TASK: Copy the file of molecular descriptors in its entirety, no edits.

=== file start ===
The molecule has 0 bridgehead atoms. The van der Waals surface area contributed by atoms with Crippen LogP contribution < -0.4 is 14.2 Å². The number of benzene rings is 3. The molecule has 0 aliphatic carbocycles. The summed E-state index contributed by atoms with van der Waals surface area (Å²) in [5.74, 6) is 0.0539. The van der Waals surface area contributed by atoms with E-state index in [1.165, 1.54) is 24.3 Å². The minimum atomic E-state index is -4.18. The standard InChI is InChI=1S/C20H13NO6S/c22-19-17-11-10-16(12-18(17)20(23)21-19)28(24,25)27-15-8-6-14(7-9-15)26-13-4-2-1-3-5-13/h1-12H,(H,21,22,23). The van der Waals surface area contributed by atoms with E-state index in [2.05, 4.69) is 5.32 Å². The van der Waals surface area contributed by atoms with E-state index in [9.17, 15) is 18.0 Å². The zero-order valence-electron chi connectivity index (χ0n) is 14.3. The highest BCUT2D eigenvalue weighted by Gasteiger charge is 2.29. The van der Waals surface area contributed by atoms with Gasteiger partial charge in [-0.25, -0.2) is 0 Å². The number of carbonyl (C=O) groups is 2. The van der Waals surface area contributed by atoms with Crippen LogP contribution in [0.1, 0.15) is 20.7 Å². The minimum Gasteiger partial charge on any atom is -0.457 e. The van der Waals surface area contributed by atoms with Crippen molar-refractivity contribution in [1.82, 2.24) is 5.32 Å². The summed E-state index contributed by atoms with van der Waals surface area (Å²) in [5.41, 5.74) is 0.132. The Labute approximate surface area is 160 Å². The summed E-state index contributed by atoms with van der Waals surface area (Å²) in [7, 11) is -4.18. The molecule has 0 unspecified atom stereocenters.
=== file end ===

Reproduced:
The molecule has 0 bridgehead atoms. The van der Waals surface area contributed by atoms with Crippen LogP contribution < -0.4 is 14.2 Å². The number of benzene rings is 3. The molecule has 0 aliphatic carbocycles. The summed E-state index contributed by atoms with van der Waals surface area (Å²) in [5.74, 6) is 0.0539. The van der Waals surface area contributed by atoms with E-state index in [1.165, 1.54) is 24.3 Å². The minimum atomic E-state index is -4.18. The standard InChI is InChI=1S/C20H13NO6S/c22-19-17-11-10-16(12-18(17)20(23)21-19)28(24,25)27-15-8-6-14(7-9-15)26-13-4-2-1-3-5-13/h1-12H,(H,21,22,23). The van der Waals surface area contributed by atoms with E-state index in [2.05, 4.69) is 5.32 Å². The van der Waals surface area contributed by atoms with E-state index in [9.17, 15) is 18.0 Å². The zero-order valence-electron chi connectivity index (χ0n) is 14.3. The highest BCUT2D eigenvalue weighted by Gasteiger charge is 2.29. The van der Waals surface area contributed by atoms with Gasteiger partial charge in [-0.25, -0.2) is 0 Å². The number of carbonyl (C=O) groups is 2. The van der Waals surface area contributed by atoms with Crippen LogP contribution in [0.1, 0.15) is 20.7 Å². The minimum Gasteiger partial charge on any atom is -0.457 e. The van der Waals surface area contributed by atoms with Crippen molar-refractivity contribution in [1.82, 2.24) is 5.32 Å². The summed E-state index contributed by atoms with van der Waals surface area (Å²) in [5.41, 5.74) is 0.132. The Labute approximate surface area is 160 Å². The summed E-state index contributed by atoms with van der Waals surface area (Å²) in [7, 11) is -4.18. The molecule has 0 unspecified atom stereocenters.